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FBI: Iranian hackers lurked in Albanian government systems for more than 14 months

Iranian hackers, one of the threat groups behind a cyber-disruptive attack on the Albanian government in July, had around 14 hackers lurking within its systems, the FBI and the U.S. Cybersecurity and Infrastructure Security Agency (CISA) said. month long. Gained initial access to the victim’s network, which included ransomware-style file encryptors and disk-wiping malware.

The malicious actors behind the attack, collectively referred to by the FBI as an Iranian-backed threat group dubbed Homeland Justice, attacked the Albanian government in July 2022, 14 months after the initial intrusion, destroying the multiple websites and services.

This month, Iranian state hackers launched a new series of cyberattacks against the Albanian government, using tactics and methods similar to those in July. The joint announcement provides more technical details about HomeLand Justice’s malicious activities within Albanian government networks, including the use of compromised Microsoft Exchange accounts to find and leak credentials and large amounts of data.

Albania cuts diplomatic ties with Iran over cyber attack

After the July attack, Albanian Prime Minister Edi Rama said the entire staff of the Iranian embassy had been asked to leave the country within 24 hours. The decision comes after Albania blamed Iranian state hackers for the July attack.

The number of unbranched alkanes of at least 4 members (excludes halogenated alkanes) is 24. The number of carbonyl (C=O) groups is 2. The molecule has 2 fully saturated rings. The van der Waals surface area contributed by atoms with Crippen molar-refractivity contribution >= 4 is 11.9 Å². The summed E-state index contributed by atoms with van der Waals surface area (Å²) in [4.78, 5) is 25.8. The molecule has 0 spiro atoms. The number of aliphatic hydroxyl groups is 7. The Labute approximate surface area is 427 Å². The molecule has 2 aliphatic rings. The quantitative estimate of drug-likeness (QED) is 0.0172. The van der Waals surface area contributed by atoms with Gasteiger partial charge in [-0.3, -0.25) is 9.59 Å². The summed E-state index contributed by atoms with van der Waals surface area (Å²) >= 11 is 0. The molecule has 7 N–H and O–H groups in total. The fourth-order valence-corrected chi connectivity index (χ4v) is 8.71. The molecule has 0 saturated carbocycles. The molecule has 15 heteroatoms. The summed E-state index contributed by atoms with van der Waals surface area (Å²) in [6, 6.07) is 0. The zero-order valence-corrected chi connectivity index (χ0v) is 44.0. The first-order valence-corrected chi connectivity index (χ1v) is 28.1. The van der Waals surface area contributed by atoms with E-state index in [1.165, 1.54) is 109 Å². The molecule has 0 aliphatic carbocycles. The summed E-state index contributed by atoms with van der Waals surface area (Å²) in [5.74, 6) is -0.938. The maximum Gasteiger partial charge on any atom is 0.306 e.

The U.S. government also blamed Iran for attacking Albania in July and said the country would be responsible for threatening the security of NATO allies.

Homeland Justice claimed the attack on July 18 and leaked information stolen from Albanian government networks between late July and mid-August.

“These may be in retaliation for publicly blaming the July cyberattack and severing diplomatic ties between Albania and Iran,” the two agencies added today.

Back in July 2021, U.S. President Joe Biden warned that cyberattacks that led to serious security breaches could also lead to “real gunfights.” Biden’s remarks come a month after NATO issued a statement in mid-June 2021 that a cyberattack could be equated to an “armed attack” in certain circumstances.

National cybersecurity disputes are becoming increasingly common. In this day and age, knowledge is a person’s and an organization’s most valuable asset. There will be no privacy if a person loses information, and losing information is the beginning of an organization’s collapse. The best approach to secure information and data is to conduct disaster recovery backups. Virtual machine backup, such as VMware Backup, Xenserver Backup, oVirt Backup, and so on, is currently the most convenient backup option.

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